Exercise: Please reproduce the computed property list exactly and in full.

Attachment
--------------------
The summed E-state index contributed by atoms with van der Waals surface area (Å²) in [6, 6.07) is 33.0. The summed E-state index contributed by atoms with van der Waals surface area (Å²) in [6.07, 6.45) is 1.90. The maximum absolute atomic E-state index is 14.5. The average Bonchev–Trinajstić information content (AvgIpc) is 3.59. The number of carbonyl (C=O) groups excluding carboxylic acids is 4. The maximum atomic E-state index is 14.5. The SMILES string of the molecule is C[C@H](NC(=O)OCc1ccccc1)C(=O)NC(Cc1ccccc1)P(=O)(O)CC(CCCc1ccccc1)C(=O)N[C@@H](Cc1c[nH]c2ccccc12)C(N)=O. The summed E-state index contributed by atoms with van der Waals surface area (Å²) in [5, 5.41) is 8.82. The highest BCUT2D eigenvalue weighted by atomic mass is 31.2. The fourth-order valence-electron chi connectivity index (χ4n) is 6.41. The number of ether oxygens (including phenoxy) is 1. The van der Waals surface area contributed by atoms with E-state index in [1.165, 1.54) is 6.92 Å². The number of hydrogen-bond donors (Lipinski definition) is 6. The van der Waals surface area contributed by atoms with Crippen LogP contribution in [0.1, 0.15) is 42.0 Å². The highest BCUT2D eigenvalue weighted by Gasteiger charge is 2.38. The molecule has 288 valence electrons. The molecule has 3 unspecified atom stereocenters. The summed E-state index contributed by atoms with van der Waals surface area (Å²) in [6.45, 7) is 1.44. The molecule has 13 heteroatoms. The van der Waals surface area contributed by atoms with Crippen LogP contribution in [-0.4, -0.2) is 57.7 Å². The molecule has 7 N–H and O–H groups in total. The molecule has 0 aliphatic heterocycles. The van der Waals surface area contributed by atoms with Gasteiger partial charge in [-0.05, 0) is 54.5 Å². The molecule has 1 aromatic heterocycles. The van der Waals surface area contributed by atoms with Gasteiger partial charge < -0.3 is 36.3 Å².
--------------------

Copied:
The summed E-state index contributed by atoms with van der Waals surface area (Å²) in [6, 6.07) is 33.0. The summed E-state index contributed by atoms with van der Waals surface area (Å²) in [6.07, 6.45) is 1.90. The maximum absolute atomic E-state index is 14.5. The average Bonchev–Trinajstić information content (AvgIpc) is 3.59. The number of carbonyl (C=O) groups excluding carboxylic acids is 4. The maximum atomic E-state index is 14.5. The SMILES string of the molecule is C[C@H](NC(=O)OCc1ccccc1)C(=O)NC(Cc1ccccc1)P(=O)(O)CC(CCCc1ccccc1)C(=O)N[C@@H](Cc1c[nH]c2ccccc12)C(N)=O. The summed E-state index contributed by atoms with van der Waals surface area (Å²) in [5, 5.41) is 8.82. The highest BCUT2D eigenvalue weighted by atomic mass is 31.2. The fourth-order valence-electron chi connectivity index (χ4n) is 6.41. The number of ether oxygens (including phenoxy) is 1. The van der Waals surface area contributed by atoms with E-state index in [1.165, 1.54) is 6.92 Å². The number of hydrogen-bond donors (Lipinski definition) is 6. The van der Waals surface area contributed by atoms with Crippen LogP contribution in [0.1, 0.15) is 42.0 Å². The highest BCUT2D eigenvalue weighted by Gasteiger charge is 2.38. The molecule has 288 valence electrons. The molecule has 3 unspecified atom stereocenters. The summed E-state index contributed by atoms with van der Waals surface area (Å²) in [6.45, 7) is 1.44. The molecule has 13 heteroatoms. The van der Waals surface area contributed by atoms with Crippen LogP contribution in [-0.4, -0.2) is 57.7 Å². The molecule has 7 N–H and O–H groups in total. The molecule has 0 aliphatic heterocycles. The van der Waals surface area contributed by atoms with Gasteiger partial charge in [-0.05, 0) is 54.5 Å². The molecule has 1 aromatic heterocycles. The van der Waals surface area contributed by atoms with Gasteiger partial charge < -0.3 is 36.3 Å².